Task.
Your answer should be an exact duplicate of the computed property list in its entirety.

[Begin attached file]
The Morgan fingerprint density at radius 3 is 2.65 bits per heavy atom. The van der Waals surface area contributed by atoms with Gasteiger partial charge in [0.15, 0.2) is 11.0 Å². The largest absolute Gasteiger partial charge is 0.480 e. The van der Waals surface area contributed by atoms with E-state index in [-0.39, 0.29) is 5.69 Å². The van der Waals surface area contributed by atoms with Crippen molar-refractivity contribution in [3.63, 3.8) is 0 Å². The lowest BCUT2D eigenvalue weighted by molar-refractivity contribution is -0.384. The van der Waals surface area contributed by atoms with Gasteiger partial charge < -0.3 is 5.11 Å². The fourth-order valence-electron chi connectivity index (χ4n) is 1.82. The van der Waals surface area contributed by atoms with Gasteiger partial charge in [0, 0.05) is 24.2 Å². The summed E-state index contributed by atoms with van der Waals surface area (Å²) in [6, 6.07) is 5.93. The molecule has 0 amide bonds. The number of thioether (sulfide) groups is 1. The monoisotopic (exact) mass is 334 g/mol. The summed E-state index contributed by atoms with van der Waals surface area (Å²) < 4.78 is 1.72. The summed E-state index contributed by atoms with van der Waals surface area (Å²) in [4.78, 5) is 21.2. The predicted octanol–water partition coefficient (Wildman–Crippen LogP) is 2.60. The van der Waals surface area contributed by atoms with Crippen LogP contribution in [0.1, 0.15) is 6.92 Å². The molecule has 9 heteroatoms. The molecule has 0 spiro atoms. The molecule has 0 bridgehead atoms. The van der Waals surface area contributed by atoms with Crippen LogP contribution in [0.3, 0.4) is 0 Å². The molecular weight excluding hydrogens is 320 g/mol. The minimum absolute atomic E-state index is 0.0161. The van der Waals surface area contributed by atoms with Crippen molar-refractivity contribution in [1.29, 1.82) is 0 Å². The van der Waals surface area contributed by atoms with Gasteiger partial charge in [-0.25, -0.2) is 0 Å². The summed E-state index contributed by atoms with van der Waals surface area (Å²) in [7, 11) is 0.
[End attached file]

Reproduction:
The Morgan fingerprint density at radius 3 is 2.65 bits per heavy atom. The van der Waals surface area contributed by atoms with Gasteiger partial charge in [0.15, 0.2) is 11.0 Å². The largest absolute Gasteiger partial charge is 0.480 e. The van der Waals surface area contributed by atoms with E-state index in [-0.39, 0.29) is 5.69 Å². The van der Waals surface area contributed by atoms with Crippen molar-refractivity contribution in [3.63, 3.8) is 0 Å². The lowest BCUT2D eigenvalue weighted by molar-refractivity contribution is -0.384. The van der Waals surface area contributed by atoms with Gasteiger partial charge < -0.3 is 5.11 Å². The fourth-order valence-electron chi connectivity index (χ4n) is 1.82. The van der Waals surface area contributed by atoms with Gasteiger partial charge in [0, 0.05) is 24.2 Å². The summed E-state index contributed by atoms with van der Waals surface area (Å²) in [6, 6.07) is 5.93. The molecule has 0 amide bonds. The number of thioether (sulfide) groups is 1. The monoisotopic (exact) mass is 334 g/mol. The summed E-state index contributed by atoms with van der Waals surface area (Å²) < 4.78 is 1.72. The summed E-state index contributed by atoms with van der Waals surface area (Å²) in [4.78, 5) is 21.2. The predicted octanol–water partition coefficient (Wildman–Crippen LogP) is 2.60. The van der Waals surface area contributed by atoms with Crippen LogP contribution in [0.1, 0.15) is 6.92 Å². The molecule has 9 heteroatoms. The molecule has 0 spiro atoms. The molecule has 0 bridgehead atoms. The van der Waals surface area contributed by atoms with Crippen LogP contribution in [0.3, 0.4) is 0 Å². The molecular weight excluding hydrogens is 320 g/mol. The minimum absolute atomic E-state index is 0.0161. The van der Waals surface area contributed by atoms with Crippen molar-refractivity contribution in [1.29, 1.82) is 0 Å². The van der Waals surface area contributed by atoms with Gasteiger partial charge in [-0.25, -0.2) is 0 Å². The summed E-state index contributed by atoms with van der Waals surface area (Å²) in [7, 11) is 0.